Design & Decoration S03 ep6 : David Elliott, Elliott Curator, [Canberra]
Interview with David Elliott
David Elliott (1949-) is a British-born art gallery and museum curator. After studying history at the University of Durham, and History of Art at the Courtauld Institute of Art Elliott worked as an exhibitions officer at the Arts Council of Great Britain, after which he served as director of the Museum of Modern Art, Oxford from 1976 to 1996. Elliott's programme at Oxford included exhibitions of art from Latin America, Asia, South Africa, Eastern Europe and the Soviet Union. Elliott was then Director of the Moderna Museet (Museum of Modern Art) in Stockholm from 1996 to 2001. From 1998 to 2004 he was President of CIMAM [the International Committee of ICOM for Museums of Modern and Contemporary Art]. In the 90's he curated a big exhibition 'Art and Power" exploring the relationship of Art with the totalitarian regimes in Europe in the first half of the 20th century. The exhibition was shown in various museums across the world. Between 2001 and 2006 Elliott was the director of Tokyo's Mori Art Museum, a large privately-endowed museum devoted to contemporary - particularly Asian - art, architecture and design. He was recently appointed Director of Istanbul Modern starting January 2007, a post which he resigned from on October 16th, 2007. Elliott is Artistic Director for the 17th Biennale of Sydney, 'THE BEAUTY OF DISTANCE: Songs of Survival in a Precarious Age'"
My training is as a cultural historian and I’ve worked as a museum director and a curator and when
you’re making a big exhibition on this scale you’re a bit like a film director really, you’re bringing
together the talents of so many different people and you’re making an event out of them, the big
difference is that if you’re a film director you have 1 ½ hours, 2 hours and people sit on their bum
in one place, whereas with an art show you’re asking people to go around and use their legs and
look at lots of different things so the audience is moving but you know there’s a kind of analogy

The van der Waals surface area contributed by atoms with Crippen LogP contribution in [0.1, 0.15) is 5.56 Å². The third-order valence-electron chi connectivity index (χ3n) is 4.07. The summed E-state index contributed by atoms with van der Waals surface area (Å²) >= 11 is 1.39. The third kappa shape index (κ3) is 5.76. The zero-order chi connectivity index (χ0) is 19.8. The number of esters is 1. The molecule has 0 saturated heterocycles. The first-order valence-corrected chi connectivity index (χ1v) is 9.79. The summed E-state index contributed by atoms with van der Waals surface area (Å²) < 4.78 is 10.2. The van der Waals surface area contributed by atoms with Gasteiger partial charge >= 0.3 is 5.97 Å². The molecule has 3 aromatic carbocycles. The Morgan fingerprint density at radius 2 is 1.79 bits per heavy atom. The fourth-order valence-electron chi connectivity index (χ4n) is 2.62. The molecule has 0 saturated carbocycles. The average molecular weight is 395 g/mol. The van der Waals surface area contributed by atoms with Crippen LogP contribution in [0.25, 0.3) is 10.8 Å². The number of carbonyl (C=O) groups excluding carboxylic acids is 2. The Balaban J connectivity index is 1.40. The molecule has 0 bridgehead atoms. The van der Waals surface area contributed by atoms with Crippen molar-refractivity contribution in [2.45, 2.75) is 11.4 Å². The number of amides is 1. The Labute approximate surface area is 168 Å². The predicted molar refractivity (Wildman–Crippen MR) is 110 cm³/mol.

I’m not an artist, I show it, I try and understand it, I try and make sense of it, I reflect a lot on what
I think is good and not good and what I think is beautiful and not beautiful.
When I was 14 years old I always thought I would be a theatre director, I was very, very much
interested in theatre, as soon as I left school I went to work in a theatre and I realised pretty
quickly that wasn’t the life for me so I went to university and while I was at university I started to
make art exhibitions.
I don’t think being an art dealer is like being an artist I mean it, you have to be creative certainly
but I think your function is to get the work seen, to promote it, to make sure people know about the
work and also to sell it most importantly, because artists do need the income from their work to
keep them going so that’s really important, they do a very, very important job in that respect. No
artist is going to get a living from what I do directly, they get glory I hope, they get exposure and
they get seen my eye is disinterested, I’m not trying to sell anything, I’m just trying to put forward
a view of what I think is, makes a good show and is good art.
Well they asked me to come up with a proposal and I came up with this proposal and they said yes,
this is over two years ago now. I didn’t give a list of artists I wrote some ideas which I thought
actually reflected what was going on now in an interesting way that would make sense for Sydney
so here it is.
Well I mean of course it’s totally useless but a lot of things are useless, they don’t do anything. It’s
not a mechanism, it’s actually a channel of creativity and talent. It’s about representation on
different levels so artists represent what they see, what they think, what they feel and at very
complex levels that don’t necessarily match up with what you’re taught or the categories that come
from other kinds of knowledge and that is immensely valuable, particularly at a time of change.
In the show there’s really established, well known artists and then there are young people who’ve
hardly shown at all. I try and create a balance between ages and also levels of experience and
previous exposure but no, there’s no single way of doing it, you need to put it together in a way
that you know that feels right. It’s intuitive but it has to do with balance at certain levels and of
course talent and content.
There are works which really catch the eye which are very spectacular and others which aren’t and
they both have their role in this show. Look it as a kind of ecology which I’ve put together.
It’s never easy but I mean it’s what I do and I’m working with people who do the same thing and
know how to get these things done, it’s never easy but neither is it so impossible.
I’m doing a show on contemporary Japanese art in New York. It’ll open at the beginning of next
year and on Russia and eastern Europe in London and then I don’t know, we’ll see.
OFFICIAL WEBSITE: David Elliott, Elliott Curator, Canberra